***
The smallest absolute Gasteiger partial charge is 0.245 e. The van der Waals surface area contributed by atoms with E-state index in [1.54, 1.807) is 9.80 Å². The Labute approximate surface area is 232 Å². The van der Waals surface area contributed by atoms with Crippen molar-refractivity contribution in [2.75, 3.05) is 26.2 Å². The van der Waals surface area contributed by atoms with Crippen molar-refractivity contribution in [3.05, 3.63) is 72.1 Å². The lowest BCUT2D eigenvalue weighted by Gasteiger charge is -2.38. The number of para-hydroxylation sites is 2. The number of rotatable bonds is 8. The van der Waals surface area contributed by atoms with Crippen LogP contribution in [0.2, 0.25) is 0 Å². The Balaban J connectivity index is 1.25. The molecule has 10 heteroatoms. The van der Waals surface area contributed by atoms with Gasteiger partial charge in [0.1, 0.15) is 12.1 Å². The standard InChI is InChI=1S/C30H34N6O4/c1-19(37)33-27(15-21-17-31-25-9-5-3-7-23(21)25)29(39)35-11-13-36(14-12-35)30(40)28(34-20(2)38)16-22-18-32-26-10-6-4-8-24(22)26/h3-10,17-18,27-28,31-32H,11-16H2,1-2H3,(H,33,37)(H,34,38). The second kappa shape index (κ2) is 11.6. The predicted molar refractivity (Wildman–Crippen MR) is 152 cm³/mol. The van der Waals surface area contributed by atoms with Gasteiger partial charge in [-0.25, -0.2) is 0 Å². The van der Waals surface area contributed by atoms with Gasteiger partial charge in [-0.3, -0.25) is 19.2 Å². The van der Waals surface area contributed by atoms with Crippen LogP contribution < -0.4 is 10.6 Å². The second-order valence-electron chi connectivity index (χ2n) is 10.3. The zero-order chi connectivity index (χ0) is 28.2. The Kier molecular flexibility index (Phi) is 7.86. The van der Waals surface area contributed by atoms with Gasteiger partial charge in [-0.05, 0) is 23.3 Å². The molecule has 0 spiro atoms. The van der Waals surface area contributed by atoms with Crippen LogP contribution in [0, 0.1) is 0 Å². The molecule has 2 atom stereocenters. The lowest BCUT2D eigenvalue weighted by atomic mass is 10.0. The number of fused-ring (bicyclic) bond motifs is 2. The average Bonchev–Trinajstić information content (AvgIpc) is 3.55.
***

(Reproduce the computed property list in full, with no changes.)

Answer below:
The smallest absolute Gasteiger partial charge is 0.245 e. The van der Waals surface area contributed by atoms with E-state index in [1.54, 1.807) is 9.80 Å². The Labute approximate surface area is 232 Å². The van der Waals surface area contributed by atoms with Crippen molar-refractivity contribution in [2.75, 3.05) is 26.2 Å². The van der Waals surface area contributed by atoms with Crippen molar-refractivity contribution in [3.05, 3.63) is 72.1 Å². The lowest BCUT2D eigenvalue weighted by Gasteiger charge is -2.38. The number of para-hydroxylation sites is 2. The number of rotatable bonds is 8. The van der Waals surface area contributed by atoms with Crippen LogP contribution in [0.2, 0.25) is 0 Å². The Balaban J connectivity index is 1.25. The molecule has 10 heteroatoms. The van der Waals surface area contributed by atoms with Gasteiger partial charge in [0.1, 0.15) is 12.1 Å². The standard InChI is InChI=1S/C30H34N6O4/c1-19(37)33-27(15-21-17-31-25-9-5-3-7-23(21)25)29(39)35-11-13-36(14-12-35)30(40)28(34-20(2)38)16-22-18-32-26-10-6-4-8-24(22)26/h3-10,17-18,27-28,31-32H,11-16H2,1-2H3,(H,33,37)(H,34,38). The second kappa shape index (κ2) is 11.6. The predicted molar refractivity (Wildman–Crippen MR) is 152 cm³/mol. The van der Waals surface area contributed by atoms with Gasteiger partial charge in [-0.25, -0.2) is 0 Å². The van der Waals surface area contributed by atoms with Gasteiger partial charge in [-0.3, -0.25) is 19.2 Å². The van der Waals surface area contributed by atoms with Crippen LogP contribution < -0.4 is 10.6 Å². The second-order valence-electron chi connectivity index (χ2n) is 10.3. The zero-order chi connectivity index (χ0) is 28.2. The Kier molecular flexibility index (Phi) is 7.86. The van der Waals surface area contributed by atoms with Gasteiger partial charge in [-0.05, 0) is 23.3 Å². The molecule has 0 spiro atoms. The van der Waals surface area contributed by atoms with Crippen LogP contribution in [0, 0.1) is 0 Å². The molecule has 2 atom stereocenters. The lowest BCUT2D eigenvalue weighted by atomic mass is 10.0. The number of fused-ring (bicyclic) bond motifs is 2. The average Bonchev–Trinajstić information content (AvgIpc) is 3.55.